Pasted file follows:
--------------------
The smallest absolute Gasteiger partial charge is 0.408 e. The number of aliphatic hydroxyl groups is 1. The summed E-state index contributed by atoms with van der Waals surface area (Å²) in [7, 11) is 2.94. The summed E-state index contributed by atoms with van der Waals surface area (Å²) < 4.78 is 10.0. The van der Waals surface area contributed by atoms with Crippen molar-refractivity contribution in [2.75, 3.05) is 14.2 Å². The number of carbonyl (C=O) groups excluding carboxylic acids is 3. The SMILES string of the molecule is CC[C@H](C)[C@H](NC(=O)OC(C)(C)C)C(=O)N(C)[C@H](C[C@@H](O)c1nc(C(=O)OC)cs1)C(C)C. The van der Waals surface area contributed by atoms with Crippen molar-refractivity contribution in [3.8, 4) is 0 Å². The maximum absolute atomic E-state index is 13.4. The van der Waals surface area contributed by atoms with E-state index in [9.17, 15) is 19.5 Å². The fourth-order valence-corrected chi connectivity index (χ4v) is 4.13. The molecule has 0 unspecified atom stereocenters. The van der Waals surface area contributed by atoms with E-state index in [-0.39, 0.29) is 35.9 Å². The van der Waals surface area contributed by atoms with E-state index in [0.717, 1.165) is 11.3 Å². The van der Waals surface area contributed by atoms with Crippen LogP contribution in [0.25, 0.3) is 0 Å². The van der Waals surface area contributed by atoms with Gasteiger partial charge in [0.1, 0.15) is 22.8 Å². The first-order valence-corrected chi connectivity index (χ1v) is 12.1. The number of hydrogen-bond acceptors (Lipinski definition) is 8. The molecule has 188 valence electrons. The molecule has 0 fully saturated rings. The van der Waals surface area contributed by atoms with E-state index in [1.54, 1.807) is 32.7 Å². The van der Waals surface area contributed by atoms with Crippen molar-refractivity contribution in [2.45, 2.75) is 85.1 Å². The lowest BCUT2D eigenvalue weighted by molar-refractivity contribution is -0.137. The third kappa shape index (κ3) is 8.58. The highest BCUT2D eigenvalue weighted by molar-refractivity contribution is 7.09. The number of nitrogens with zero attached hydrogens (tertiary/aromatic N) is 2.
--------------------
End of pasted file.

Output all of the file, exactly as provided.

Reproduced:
The smallest absolute Gasteiger partial charge is 0.408 e. The number of aliphatic hydroxyl groups is 1. The summed E-state index contributed by atoms with van der Waals surface area (Å²) in [7, 11) is 2.94. The summed E-state index contributed by atoms with van der Waals surface area (Å²) < 4.78 is 10.0. The van der Waals surface area contributed by atoms with Crippen molar-refractivity contribution in [2.75, 3.05) is 14.2 Å². The number of carbonyl (C=O) groups excluding carboxylic acids is 3. The SMILES string of the molecule is CC[C@H](C)[C@H](NC(=O)OC(C)(C)C)C(=O)N(C)[C@H](C[C@@H](O)c1nc(C(=O)OC)cs1)C(C)C. The van der Waals surface area contributed by atoms with Crippen molar-refractivity contribution in [3.8, 4) is 0 Å². The maximum absolute atomic E-state index is 13.4. The van der Waals surface area contributed by atoms with E-state index in [9.17, 15) is 19.5 Å². The fourth-order valence-corrected chi connectivity index (χ4v) is 4.13. The molecule has 0 unspecified atom stereocenters. The van der Waals surface area contributed by atoms with E-state index in [-0.39, 0.29) is 35.9 Å². The van der Waals surface area contributed by atoms with E-state index in [0.717, 1.165) is 11.3 Å². The van der Waals surface area contributed by atoms with Crippen LogP contribution in [0.25, 0.3) is 0 Å². The van der Waals surface area contributed by atoms with Gasteiger partial charge in [0.1, 0.15) is 22.8 Å². The first-order valence-corrected chi connectivity index (χ1v) is 12.1. The number of hydrogen-bond acceptors (Lipinski definition) is 8. The molecule has 188 valence electrons. The molecule has 0 fully saturated rings. The van der Waals surface area contributed by atoms with E-state index in [1.54, 1.807) is 32.7 Å². The van der Waals surface area contributed by atoms with Crippen molar-refractivity contribution in [2.45, 2.75) is 85.1 Å². The lowest BCUT2D eigenvalue weighted by molar-refractivity contribution is -0.137. The third kappa shape index (κ3) is 8.58. The highest BCUT2D eigenvalue weighted by molar-refractivity contribution is 7.09. The number of nitrogens with zero attached hydrogens (tertiary/aromatic N) is 2.